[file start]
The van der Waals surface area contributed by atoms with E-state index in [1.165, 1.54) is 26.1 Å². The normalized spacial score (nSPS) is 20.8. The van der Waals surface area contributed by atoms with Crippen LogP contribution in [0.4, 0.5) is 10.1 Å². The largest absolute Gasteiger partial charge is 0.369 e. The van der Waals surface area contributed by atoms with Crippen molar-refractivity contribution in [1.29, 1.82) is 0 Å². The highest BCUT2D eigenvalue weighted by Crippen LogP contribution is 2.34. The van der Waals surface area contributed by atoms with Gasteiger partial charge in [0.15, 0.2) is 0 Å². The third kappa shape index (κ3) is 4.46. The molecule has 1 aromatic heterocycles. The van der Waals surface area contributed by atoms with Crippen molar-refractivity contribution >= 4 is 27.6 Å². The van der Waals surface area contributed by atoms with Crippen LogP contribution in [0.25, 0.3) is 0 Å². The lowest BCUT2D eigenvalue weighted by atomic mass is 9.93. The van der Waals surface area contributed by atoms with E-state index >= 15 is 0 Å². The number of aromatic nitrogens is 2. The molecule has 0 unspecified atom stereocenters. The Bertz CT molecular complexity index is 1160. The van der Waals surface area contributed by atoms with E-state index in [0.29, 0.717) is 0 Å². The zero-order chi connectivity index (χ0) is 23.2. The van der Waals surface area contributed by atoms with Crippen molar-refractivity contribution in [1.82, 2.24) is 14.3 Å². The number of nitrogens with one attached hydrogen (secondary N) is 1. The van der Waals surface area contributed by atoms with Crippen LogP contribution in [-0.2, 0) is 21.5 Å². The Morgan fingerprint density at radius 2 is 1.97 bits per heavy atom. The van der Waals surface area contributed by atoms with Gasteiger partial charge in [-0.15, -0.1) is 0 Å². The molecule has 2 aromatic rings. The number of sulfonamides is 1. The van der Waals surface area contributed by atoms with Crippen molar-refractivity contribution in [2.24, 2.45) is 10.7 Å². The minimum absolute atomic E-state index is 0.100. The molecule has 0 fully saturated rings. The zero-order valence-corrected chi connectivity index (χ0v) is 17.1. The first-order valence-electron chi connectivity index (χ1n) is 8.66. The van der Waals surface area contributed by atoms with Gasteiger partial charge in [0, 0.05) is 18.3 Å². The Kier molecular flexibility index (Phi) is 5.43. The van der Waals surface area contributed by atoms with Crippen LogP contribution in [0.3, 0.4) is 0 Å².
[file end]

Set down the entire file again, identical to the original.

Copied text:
The van der Waals surface area contributed by atoms with E-state index in [1.165, 1.54) is 26.1 Å². The normalized spacial score (nSPS) is 20.8. The van der Waals surface area contributed by atoms with Crippen LogP contribution in [0.4, 0.5) is 10.1 Å². The largest absolute Gasteiger partial charge is 0.369 e. The van der Waals surface area contributed by atoms with Crippen molar-refractivity contribution in [1.29, 1.82) is 0 Å². The highest BCUT2D eigenvalue weighted by Crippen LogP contribution is 2.34. The van der Waals surface area contributed by atoms with Gasteiger partial charge in [0.15, 0.2) is 0 Å². The third kappa shape index (κ3) is 4.46. The molecule has 1 aromatic heterocycles. The van der Waals surface area contributed by atoms with Crippen molar-refractivity contribution >= 4 is 27.6 Å². The van der Waals surface area contributed by atoms with Crippen LogP contribution in [0.25, 0.3) is 0 Å². The lowest BCUT2D eigenvalue weighted by atomic mass is 9.93. The van der Waals surface area contributed by atoms with E-state index >= 15 is 0 Å². The number of aromatic nitrogens is 2. The molecule has 0 unspecified atom stereocenters. The Bertz CT molecular complexity index is 1160. The van der Waals surface area contributed by atoms with E-state index in [0.29, 0.717) is 0 Å². The zero-order chi connectivity index (χ0) is 23.2. The van der Waals surface area contributed by atoms with Crippen molar-refractivity contribution in [1.82, 2.24) is 14.3 Å². The number of nitrogens with one attached hydrogen (secondary N) is 1. The van der Waals surface area contributed by atoms with Crippen LogP contribution in [-0.2, 0) is 21.5 Å². The Morgan fingerprint density at radius 2 is 1.97 bits per heavy atom. The van der Waals surface area contributed by atoms with Gasteiger partial charge in [-0.15, -0.1) is 0 Å². The molecule has 2 aromatic rings. The number of sulfonamides is 1. The van der Waals surface area contributed by atoms with Crippen molar-refractivity contribution in [2.24, 2.45) is 10.7 Å². The minimum absolute atomic E-state index is 0.100. The molecule has 0 fully saturated rings. The zero-order valence-corrected chi connectivity index (χ0v) is 17.1. The first-order valence-electron chi connectivity index (χ1n) is 8.66. The van der Waals surface area contributed by atoms with Gasteiger partial charge in [0, 0.05) is 18.3 Å². The Kier molecular flexibility index (Phi) is 5.43. The van der Waals surface area contributed by atoms with Crippen LogP contribution in [0.3, 0.4) is 0 Å².